Saving Tiny Birds in a Big Rainforest
The staggeringly mountainous island of Kauaʻi rises sharply from the sea with a breathtaking display of jagged, lush peaks. Deep in the heart of this abundant rainforest wilderness, a tiny bird awaits rescue. Just a few inches long, weighing less than an AAA battery, and with feet smaller than a pencil eraser, this is one of the last ‘akikiki (a species of Hawaiian honeycreeper) on the planet. A lot rests on its little shoulders. Its future—and the future of the whole species—depends on rescue teams finding this needle in a haystack before it’s too late.
As is often the case with young birds, the fledgling’s sex is not yet known—but it’s been nicknamed Erica. The bird and 3 members of its family were last seen in one particular area of the 9,000-acre Alaka‘i Wilderness Preserve on Kauaʻi. The area was once home to a thriving population of ‘akikiki, but today there are fewer than 50 birds left in the wild. Bringing the remaining birds into the safety and protection of our care is a necessary step in preventing the extinction of the species. Experts believe that if the remaining ‘akikiki aren’t rescued, they will likely all be gone by 2023.
What makes species like the ‘akikiki so intriguing is the same thing that puts them at risk. Like many other island ecosystems, Hawaiʻi is home to incredible, diverse wildlife found nowhere else on Earth. Island habitats and wildlife—plants as well as animals—have evolved together over centuries, and each ecosystem is unique. So once these species are gone, there’s rarely a second chance. That’s why San Diego Zoo Wildlife Alliance works collaboratively with partners through our Pacific Islands Conservation Hub, protecting unique island wildlife—which is facing greater challenges than ever before.
While invasive, non-native species have long threatened the delicate balance of island ecosystems, climate change is in some cases accelerating these threats. As global temperatures continue to rise, non-native mosquitos bearing avian malaria and other diseases are able to move into higher elevations not previously accessible. There, they encounter vulnerable species including the ‘akikiki. Living at the highest elevations of the rainforest on Kauaʻi, they had previously been safe from these diseases. The birds have no immunity to them, and their populations have been decimated as a result.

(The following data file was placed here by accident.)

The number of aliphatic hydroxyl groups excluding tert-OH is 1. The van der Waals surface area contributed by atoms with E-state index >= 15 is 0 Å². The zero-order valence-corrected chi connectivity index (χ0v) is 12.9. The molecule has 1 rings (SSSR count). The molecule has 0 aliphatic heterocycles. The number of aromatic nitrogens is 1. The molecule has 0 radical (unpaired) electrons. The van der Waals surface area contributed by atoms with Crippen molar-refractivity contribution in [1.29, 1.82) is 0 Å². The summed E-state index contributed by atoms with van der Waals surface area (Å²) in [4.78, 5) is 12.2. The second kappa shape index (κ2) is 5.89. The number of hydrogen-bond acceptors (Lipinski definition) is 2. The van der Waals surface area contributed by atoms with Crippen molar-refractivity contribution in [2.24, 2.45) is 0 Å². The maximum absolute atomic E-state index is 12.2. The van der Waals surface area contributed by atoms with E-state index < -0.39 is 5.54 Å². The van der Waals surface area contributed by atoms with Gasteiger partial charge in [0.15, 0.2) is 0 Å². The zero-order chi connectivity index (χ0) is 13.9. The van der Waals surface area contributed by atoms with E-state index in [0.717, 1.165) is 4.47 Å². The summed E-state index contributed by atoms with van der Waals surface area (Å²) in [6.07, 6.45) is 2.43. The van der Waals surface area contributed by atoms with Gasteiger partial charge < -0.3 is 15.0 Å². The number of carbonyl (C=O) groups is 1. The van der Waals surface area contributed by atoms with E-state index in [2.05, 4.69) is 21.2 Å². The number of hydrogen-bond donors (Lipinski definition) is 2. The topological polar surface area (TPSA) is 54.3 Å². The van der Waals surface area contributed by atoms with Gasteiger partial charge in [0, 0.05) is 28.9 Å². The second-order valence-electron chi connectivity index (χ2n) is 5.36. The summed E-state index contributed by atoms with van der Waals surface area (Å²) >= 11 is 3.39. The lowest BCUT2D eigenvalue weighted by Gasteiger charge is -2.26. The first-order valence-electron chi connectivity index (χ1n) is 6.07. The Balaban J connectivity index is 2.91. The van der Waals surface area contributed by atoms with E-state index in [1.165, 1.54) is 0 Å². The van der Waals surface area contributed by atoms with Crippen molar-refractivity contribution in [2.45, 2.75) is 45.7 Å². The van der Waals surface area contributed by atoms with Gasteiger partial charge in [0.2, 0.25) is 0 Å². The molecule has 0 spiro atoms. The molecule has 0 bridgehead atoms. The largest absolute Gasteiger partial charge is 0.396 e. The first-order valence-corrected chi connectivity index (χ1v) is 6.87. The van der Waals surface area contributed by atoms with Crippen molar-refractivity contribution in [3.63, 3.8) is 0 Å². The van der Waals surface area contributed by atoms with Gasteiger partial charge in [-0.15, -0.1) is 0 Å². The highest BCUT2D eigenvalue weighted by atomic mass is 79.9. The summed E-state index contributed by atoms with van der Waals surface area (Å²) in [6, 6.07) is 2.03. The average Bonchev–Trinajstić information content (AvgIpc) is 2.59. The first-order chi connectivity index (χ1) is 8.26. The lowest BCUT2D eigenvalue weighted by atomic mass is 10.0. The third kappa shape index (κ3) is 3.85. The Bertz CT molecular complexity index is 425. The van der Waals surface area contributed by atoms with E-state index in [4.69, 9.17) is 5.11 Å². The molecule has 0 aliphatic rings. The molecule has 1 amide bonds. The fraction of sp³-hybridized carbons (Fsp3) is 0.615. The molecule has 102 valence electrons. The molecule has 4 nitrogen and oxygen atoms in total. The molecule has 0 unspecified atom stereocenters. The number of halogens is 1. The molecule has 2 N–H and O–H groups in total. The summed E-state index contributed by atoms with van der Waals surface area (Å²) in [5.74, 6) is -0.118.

San Diego Zoo Wildlife Alliance has worked to protect and restore wildlife in Hawaiʻi for decades. And while we’ve cared for critically endangered species including the ‘alalā (Hawaiian crow), palila (Hawaiian finch-billed honeycreeper), nēnē (Hawaiian goose), and other species at our bird conservation centers on Maui and the island of Hawaiʻi, no one had ever cared for ‘akikiki in a managed-care setting prior to 2015. But with the species rapidly disappearing, conservationists had to try. Decades of wildlife care and conservation expertise, as well as deep and extensive partnerships with government, local agencies, and other conservation organizations—and the support of allies like you—have made it possible. And so, last December at our Maui Bird Conservation Center (MBCC), a flock of 37 ‘akikiki were waiting for Erica to arrive.
The teams were prepared for an intense few weeks. Working side-by-side with Kaua‘i Forest Bird Recovery Project and Pacific Bird Conservation, together we planned and carried out an extensive search-and-rescue mission. Each team lent their expertise in both the planning stages and in the field. Setting out into the lush, dense forest, they reached the place where the birds had last been seen. There, they set up mist nets—light, thin nets used by ornithologists to safely catch birds—across the forested mountain plateau. Then, they waited. And waited some more. For 12 days, they camped out in heavy rain and strong winds.
Finally, on a Saturday morning, Erica landed safely in the net. The team immediately brought Erica down to base camp to be cared for, while a helicopter was summoned to transport Erica to MBCC. Arriving on Maui from Kauaʻi by helicopter, Erica underwent a thorough veterinary examination upon arrival. After a checkup, food, fluids, and treatment for potential malaria, Erica was quarantined for 30 days to protect the rest of the flock.
Most of the 37 other ‘akikiki living at MBCC were raised by humans. Erica’s arrival means that not only will there be the chance to pass along important genetic diversity for the future of the species, but as one of few birds raised by wild parents, Erica will be a mentor to the other birds, modeling ‘akikiki behaviors—while being safe from the imminent danger affecting the few remaining ‘akikiki of the forest.
As teams work to nurture and grow a healthy, genetically diverse flock at MBCC, we continue working with our partners on mosquito mitigation techniques. Just as we’ve done with the once imperiled California condor—and countless other species—the goal is that one day, these unique, tiny, charming birds can be safely reintroduced into native habitat, thriving for generations to come.
Erica’s rescue reminds us that no matter how dire things seem, or how the odds may appear to stack up, with a little ingenuity, decades of expertise—and, sometimes, a willingness to camp in the rain—hope is always possible.
Discover more about what your support makes possible for Hawaii’s endangered birds and other vulnerable island wildlife through our Pacific Islands Conservation Hub.